Spain's general strike on Wednesday November 14th had many demands: an end to austerity measures, particularly cuts to education and health; a repeal of the recent labor laws that make it much cheaper to fire and lay people off, and the introduction of economic stimulus measures to create employment in a country where one out of every four people of working age is unemployed. But one name was mentioned over and over again among protesters, and the strike was in part dedicated to her: Amaia Egaña, the latest victim of the housing crisis and of greedy bank practices.
On November 9th, 53 year-old Egaña climbed on a chair and jumped from the window of her fourth-floor apartment in Barakaldo (Spanish Basque Country) as court officials approached her home with an eviction order. Egaña, a former city council member for the Socialist Party, died instantly. Her inconsolable brother in-law told the media that Egaña's husband knew nothing of the foreclosure of their home, nor of the impending eviction order. A member of a local platform against evictions said that the night before he took a desperate call from a woman he thinks was Egaña. "I tried to explain that life does not necessarily have to end; now I feel guilty because perhaps I could have done more," he said. Housing activists say that shame and guilt prevent many people facing foreclosure and eviction from communicating their situation to friends and family members.
Egaña was the second person to commit suicide in the past two weeks as court employees tried to evict them from their repossessed homes. A third person jumped from his balcony on October 25 in Valencia but was not killed.
The tragedy seems to have finally jolted the Spanish government and the Socialist opposition into action, after having ignored for years a growing crisis that has left tens of thousands of people homeless or on the verge of homelessness and saddled with enormous debts. Spain's main police union has said it will support members refusing to participate in evictions, while judicial organizations have called for changes in the process. "We are not loan sharks, we must humanize these procedures" said Bilbao's chief judge Alfonso González Guija days after Egaña committed suicide.
Some banks are even starting to run from the practice they wholeheartedly embraced just weeks ago: several have announced that they will review every eviction order underway before deciding to move on them. And the mayors of several cities have announced that their local police will not participate in evictions; the mayor of a small town in the Canary Islands was able to stop an eviction after threatening the bank with closing all city accounts.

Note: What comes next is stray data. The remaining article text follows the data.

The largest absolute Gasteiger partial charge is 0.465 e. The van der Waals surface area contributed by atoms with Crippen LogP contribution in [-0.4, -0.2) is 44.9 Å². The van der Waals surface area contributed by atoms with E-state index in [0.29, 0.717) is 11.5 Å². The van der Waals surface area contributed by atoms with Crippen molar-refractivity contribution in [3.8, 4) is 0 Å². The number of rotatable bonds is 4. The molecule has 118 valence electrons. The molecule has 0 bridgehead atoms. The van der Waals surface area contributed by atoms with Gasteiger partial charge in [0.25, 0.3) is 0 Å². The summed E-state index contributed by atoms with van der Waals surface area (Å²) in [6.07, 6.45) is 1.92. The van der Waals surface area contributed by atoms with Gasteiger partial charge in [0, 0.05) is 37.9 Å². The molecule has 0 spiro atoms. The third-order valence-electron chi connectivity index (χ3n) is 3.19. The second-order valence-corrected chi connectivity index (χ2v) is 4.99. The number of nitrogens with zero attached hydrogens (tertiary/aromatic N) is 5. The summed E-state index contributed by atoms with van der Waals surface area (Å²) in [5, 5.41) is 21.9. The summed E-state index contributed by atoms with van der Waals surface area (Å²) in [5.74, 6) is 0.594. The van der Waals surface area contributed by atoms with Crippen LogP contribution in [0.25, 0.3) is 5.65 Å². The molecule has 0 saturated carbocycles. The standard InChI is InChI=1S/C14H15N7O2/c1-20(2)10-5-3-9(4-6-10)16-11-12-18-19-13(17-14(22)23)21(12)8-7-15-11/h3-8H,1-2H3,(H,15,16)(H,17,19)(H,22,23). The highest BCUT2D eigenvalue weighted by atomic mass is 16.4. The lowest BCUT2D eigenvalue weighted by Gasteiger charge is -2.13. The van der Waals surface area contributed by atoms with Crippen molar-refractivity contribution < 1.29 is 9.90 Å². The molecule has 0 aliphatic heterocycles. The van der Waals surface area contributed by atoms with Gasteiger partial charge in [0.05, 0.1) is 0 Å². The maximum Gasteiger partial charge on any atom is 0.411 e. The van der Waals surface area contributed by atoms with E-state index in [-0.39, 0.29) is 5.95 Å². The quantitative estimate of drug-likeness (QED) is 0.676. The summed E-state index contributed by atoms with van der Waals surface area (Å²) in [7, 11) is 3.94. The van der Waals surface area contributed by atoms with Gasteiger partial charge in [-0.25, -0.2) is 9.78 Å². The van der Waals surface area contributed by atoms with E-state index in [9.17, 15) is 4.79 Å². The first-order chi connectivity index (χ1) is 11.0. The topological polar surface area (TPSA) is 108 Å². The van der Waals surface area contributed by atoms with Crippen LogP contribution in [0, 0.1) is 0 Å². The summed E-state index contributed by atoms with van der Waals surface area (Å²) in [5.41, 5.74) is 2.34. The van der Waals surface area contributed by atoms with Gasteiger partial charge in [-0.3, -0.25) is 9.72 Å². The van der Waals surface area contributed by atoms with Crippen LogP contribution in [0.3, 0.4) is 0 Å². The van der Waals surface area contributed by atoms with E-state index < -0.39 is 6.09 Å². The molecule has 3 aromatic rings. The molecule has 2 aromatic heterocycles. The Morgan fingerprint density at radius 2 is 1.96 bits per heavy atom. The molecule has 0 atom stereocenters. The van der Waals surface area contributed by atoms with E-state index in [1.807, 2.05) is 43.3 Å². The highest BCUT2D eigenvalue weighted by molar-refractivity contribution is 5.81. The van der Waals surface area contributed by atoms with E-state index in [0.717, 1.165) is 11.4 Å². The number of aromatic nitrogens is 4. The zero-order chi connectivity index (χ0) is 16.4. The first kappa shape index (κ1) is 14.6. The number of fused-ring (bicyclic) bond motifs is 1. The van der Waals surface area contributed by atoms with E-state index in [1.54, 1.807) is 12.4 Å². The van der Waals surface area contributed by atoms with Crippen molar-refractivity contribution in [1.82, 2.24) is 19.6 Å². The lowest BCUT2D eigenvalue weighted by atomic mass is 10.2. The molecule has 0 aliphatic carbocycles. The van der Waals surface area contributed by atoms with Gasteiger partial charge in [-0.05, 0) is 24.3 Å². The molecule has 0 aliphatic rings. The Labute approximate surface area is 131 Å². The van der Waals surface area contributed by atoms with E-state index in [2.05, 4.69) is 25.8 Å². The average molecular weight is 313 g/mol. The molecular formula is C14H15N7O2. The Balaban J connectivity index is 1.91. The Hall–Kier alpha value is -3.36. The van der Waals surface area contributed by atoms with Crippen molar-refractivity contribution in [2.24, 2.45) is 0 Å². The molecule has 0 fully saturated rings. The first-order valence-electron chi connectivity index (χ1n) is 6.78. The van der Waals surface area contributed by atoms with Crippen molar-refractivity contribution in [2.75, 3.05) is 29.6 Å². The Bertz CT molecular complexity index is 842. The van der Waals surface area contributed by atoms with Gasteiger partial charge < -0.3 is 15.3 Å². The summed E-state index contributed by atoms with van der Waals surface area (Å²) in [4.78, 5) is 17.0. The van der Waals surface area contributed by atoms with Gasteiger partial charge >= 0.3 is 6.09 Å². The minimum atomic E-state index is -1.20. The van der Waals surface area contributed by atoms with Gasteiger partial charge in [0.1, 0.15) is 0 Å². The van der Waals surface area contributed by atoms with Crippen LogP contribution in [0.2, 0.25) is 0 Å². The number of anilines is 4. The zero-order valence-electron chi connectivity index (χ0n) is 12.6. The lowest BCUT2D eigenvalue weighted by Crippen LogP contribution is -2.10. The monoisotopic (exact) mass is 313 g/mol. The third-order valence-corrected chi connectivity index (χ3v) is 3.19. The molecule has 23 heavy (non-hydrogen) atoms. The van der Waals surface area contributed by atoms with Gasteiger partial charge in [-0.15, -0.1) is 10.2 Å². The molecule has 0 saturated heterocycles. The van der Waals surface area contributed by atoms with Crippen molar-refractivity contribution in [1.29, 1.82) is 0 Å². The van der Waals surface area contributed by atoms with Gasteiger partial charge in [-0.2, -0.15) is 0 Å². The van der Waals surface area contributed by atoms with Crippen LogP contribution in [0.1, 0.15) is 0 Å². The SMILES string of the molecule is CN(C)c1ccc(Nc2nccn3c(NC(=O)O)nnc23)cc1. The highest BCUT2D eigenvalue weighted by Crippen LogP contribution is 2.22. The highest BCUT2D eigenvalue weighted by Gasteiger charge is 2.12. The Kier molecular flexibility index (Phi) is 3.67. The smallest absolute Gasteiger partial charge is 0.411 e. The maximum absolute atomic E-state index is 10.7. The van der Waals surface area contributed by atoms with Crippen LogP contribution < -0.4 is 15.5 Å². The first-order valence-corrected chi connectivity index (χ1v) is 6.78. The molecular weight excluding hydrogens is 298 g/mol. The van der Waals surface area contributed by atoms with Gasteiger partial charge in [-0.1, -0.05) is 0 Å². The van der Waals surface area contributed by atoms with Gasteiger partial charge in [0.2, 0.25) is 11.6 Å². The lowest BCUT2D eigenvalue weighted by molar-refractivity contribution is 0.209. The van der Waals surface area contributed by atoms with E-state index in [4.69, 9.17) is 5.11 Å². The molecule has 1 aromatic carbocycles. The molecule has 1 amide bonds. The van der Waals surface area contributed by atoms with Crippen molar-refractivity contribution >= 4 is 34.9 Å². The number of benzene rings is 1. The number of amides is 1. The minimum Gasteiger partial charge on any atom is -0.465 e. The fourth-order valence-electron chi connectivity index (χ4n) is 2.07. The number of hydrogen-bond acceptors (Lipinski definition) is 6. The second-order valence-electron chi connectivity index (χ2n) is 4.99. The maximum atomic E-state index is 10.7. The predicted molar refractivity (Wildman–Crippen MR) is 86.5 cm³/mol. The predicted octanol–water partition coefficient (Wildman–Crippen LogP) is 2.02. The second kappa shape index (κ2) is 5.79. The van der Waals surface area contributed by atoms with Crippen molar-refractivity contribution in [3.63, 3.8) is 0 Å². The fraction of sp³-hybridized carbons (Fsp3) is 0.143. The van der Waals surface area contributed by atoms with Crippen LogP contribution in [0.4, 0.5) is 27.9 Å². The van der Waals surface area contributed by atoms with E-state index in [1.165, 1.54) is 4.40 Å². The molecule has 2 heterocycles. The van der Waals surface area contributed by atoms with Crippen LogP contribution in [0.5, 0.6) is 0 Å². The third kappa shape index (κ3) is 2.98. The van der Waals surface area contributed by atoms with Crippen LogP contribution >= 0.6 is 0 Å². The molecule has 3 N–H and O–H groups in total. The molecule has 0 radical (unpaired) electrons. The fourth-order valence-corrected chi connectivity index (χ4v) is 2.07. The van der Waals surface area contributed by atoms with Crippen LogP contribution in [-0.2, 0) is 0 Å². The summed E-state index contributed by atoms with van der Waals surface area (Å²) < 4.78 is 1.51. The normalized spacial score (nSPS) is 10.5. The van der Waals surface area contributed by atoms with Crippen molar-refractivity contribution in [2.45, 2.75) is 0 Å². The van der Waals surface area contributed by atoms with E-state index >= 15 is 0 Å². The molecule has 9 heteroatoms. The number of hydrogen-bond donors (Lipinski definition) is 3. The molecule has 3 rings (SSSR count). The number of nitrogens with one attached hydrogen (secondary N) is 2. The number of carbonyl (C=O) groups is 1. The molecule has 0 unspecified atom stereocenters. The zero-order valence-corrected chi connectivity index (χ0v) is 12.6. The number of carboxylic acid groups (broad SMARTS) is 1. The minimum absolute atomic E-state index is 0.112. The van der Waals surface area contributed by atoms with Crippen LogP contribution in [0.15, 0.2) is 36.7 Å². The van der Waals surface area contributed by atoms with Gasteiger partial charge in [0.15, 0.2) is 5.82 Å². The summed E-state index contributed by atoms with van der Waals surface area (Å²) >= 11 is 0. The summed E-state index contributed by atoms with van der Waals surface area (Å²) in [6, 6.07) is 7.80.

The governing PP and the Socialists are negotiating a two-year moratorium on evictions, but they disagree on whom the measure should be applied to. Socialists want a blanket moratorium for most homeowners facing foreclosure and eviction, while the PP prefers to focus on "the most vulnerable" without specifying who fits into that category. The Socialists also want to change existing mortgage laws, which do not afford homeowners due process in their fight to keep their properties and allow banks to collect every cent of the debt—including late fees and the difference in property values—even after repossession.
The negotiations also include a long-standing demand by housing activists that banks allow former homeowners to remain in their homes paying a low rental fee.
Meanwhile, about a dozen people facing eviction have camped out for several weeks in central Madrid in front of the main offices of Bankia, the bailed out banking giant responsible for 80 percent of foreclosures in the region. Several of them are on hunger strike, as they collect signatures of support.
María Carrión is an independent freelance journalist and scriptwriter living in Madrid. She is a former senior producer of Democracy Now!
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